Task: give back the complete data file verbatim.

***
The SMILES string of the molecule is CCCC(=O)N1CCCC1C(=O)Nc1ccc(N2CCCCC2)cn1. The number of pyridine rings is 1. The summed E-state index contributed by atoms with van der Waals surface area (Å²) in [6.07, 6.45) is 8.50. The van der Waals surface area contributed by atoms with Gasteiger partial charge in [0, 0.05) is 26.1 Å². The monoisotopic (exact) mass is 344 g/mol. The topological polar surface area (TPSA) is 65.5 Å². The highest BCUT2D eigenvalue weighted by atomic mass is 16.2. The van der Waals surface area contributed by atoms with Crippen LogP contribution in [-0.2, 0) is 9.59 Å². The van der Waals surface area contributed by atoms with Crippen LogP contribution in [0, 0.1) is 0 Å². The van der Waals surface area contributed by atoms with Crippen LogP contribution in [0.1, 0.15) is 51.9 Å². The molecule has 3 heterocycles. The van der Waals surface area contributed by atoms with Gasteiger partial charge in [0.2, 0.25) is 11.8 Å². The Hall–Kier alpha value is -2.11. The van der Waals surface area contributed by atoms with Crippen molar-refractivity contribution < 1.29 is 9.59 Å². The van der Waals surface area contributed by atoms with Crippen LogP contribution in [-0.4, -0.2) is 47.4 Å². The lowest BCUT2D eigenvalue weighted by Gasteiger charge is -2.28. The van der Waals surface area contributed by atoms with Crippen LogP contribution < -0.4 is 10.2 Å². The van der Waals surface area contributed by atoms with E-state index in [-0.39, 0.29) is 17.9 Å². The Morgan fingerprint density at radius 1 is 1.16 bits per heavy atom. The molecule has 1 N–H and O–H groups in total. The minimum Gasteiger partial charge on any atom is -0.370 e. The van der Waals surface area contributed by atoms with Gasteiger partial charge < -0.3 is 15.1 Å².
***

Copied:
The SMILES string of the molecule is CCCC(=O)N1CCCC1C(=O)Nc1ccc(N2CCCCC2)cn1. The number of pyridine rings is 1. The summed E-state index contributed by atoms with van der Waals surface area (Å²) in [6.07, 6.45) is 8.50. The van der Waals surface area contributed by atoms with Gasteiger partial charge in [0, 0.05) is 26.1 Å². The monoisotopic (exact) mass is 344 g/mol. The topological polar surface area (TPSA) is 65.5 Å². The highest BCUT2D eigenvalue weighted by atomic mass is 16.2. The van der Waals surface area contributed by atoms with Crippen LogP contribution in [-0.2, 0) is 9.59 Å². The van der Waals surface area contributed by atoms with Crippen LogP contribution in [0, 0.1) is 0 Å². The van der Waals surface area contributed by atoms with Crippen LogP contribution in [0.1, 0.15) is 51.9 Å². The molecule has 3 heterocycles. The van der Waals surface area contributed by atoms with Gasteiger partial charge in [0.2, 0.25) is 11.8 Å². The Hall–Kier alpha value is -2.11. The van der Waals surface area contributed by atoms with Crippen molar-refractivity contribution < 1.29 is 9.59 Å². The van der Waals surface area contributed by atoms with Crippen LogP contribution in [-0.4, -0.2) is 47.4 Å². The lowest BCUT2D eigenvalue weighted by Gasteiger charge is -2.28. The van der Waals surface area contributed by atoms with Crippen LogP contribution < -0.4 is 10.2 Å². The van der Waals surface area contributed by atoms with E-state index in [-0.39, 0.29) is 17.9 Å². The Morgan fingerprint density at radius 1 is 1.16 bits per heavy atom. The molecule has 1 N–H and O–H groups in total. The minimum Gasteiger partial charge on any atom is -0.370 e. The van der Waals surface area contributed by atoms with Gasteiger partial charge < -0.3 is 15.1 Å².